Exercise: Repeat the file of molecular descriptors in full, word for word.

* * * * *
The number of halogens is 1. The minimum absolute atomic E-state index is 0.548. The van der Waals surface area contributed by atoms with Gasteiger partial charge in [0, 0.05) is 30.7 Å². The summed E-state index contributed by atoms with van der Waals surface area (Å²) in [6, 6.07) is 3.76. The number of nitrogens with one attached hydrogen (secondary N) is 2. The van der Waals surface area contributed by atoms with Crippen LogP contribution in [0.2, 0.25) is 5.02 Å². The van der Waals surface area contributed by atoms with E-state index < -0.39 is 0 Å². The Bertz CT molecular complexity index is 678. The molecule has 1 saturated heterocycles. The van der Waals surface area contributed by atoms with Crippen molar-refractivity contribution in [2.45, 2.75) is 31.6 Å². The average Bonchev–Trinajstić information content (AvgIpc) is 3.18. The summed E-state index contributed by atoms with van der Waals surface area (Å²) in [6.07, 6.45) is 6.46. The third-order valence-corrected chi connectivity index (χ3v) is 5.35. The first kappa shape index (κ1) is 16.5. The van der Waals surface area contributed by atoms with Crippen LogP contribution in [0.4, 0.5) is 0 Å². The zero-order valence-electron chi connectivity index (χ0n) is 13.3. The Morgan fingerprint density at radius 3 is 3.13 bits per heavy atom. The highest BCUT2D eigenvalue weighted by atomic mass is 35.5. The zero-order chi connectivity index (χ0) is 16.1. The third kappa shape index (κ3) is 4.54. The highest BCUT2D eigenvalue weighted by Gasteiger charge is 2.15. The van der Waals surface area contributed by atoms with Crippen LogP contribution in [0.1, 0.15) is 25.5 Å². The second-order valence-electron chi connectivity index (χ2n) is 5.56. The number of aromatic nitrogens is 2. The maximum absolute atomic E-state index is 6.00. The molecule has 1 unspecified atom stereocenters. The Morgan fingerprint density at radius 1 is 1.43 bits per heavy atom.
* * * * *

The number of halogens is 1. The minimum absolute atomic E-state index is 0.548. The van der Waals surface area contributed by atoms with Gasteiger partial charge in [0, 0.05) is 30.7 Å². The summed E-state index contributed by atoms with van der Waals surface area (Å²) in [6, 6.07) is 3.76. The number of nitrogens with one attached hydrogen (secondary N) is 2. The van der Waals surface area contributed by atoms with Crippen LogP contribution in [0.2, 0.25) is 5.02 Å². The van der Waals surface area contributed by atoms with E-state index < -0.39 is 0 Å². The Bertz CT molecular complexity index is 678. The molecule has 1 saturated heterocycles. The van der Waals surface area contributed by atoms with Crippen molar-refractivity contribution in [2.45, 2.75) is 31.6 Å². The average Bonchev–Trinajstić information content (AvgIpc) is 3.18. The summed E-state index contributed by atoms with van der Waals surface area (Å²) in [6.07, 6.45) is 6.46. The third-order valence-corrected chi connectivity index (χ3v) is 5.35. The first kappa shape index (κ1) is 16.5. The van der Waals surface area contributed by atoms with Crippen LogP contribution in [0.4, 0.5) is 0 Å². The zero-order valence-electron chi connectivity index (χ0n) is 13.3. The Morgan fingerprint density at radius 3 is 3.13 bits per heavy atom. The highest BCUT2D eigenvalue weighted by atomic mass is 35.5. The zero-order chi connectivity index (χ0) is 16.1. The third kappa shape index (κ3) is 4.54. The highest BCUT2D eigenvalue weighted by Gasteiger charge is 2.15. The van der Waals surface area contributed by atoms with Crippen LogP contribution in [0.1, 0.15) is 25.5 Å². The second-order valence-electron chi connectivity index (χ2n) is 5.56. The number of aromatic nitrogens is 2. The maximum absolute atomic E-state index is 6.00. The molecule has 1 unspecified atom stereocenters. The Morgan fingerprint density at radius 1 is 1.43 bits per heavy atom.